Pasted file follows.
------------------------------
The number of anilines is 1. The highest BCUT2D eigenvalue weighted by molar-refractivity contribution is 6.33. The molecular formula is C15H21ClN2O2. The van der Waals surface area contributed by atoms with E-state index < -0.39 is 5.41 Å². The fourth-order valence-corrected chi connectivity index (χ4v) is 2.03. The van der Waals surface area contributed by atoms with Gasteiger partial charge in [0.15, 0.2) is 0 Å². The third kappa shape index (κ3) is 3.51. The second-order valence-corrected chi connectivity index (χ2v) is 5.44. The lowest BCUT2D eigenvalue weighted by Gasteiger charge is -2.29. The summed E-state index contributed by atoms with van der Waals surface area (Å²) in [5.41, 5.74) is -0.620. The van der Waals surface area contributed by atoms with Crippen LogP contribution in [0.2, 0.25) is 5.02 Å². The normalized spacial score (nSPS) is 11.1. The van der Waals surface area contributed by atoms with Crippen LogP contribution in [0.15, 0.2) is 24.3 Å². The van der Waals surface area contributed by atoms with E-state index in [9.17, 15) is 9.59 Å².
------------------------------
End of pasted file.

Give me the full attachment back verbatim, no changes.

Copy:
The number of anilines is 1. The highest BCUT2D eigenvalue weighted by molar-refractivity contribution is 6.33. The molecular formula is C15H21ClN2O2. The van der Waals surface area contributed by atoms with E-state index < -0.39 is 5.41 Å². The fourth-order valence-corrected chi connectivity index (χ4v) is 2.03. The van der Waals surface area contributed by atoms with Gasteiger partial charge in [0.15, 0.2) is 0 Å². The third kappa shape index (κ3) is 3.51. The second-order valence-corrected chi connectivity index (χ2v) is 5.44. The lowest BCUT2D eigenvalue weighted by Gasteiger charge is -2.29. The summed E-state index contributed by atoms with van der Waals surface area (Å²) in [5.41, 5.74) is -0.620. The van der Waals surface area contributed by atoms with Crippen LogP contribution in [0.2, 0.25) is 5.02 Å². The normalized spacial score (nSPS) is 11.1. The van der Waals surface area contributed by atoms with Crippen LogP contribution in [0.15, 0.2) is 24.3 Å². The van der Waals surface area contributed by atoms with E-state index in [9.17, 15) is 9.59 Å².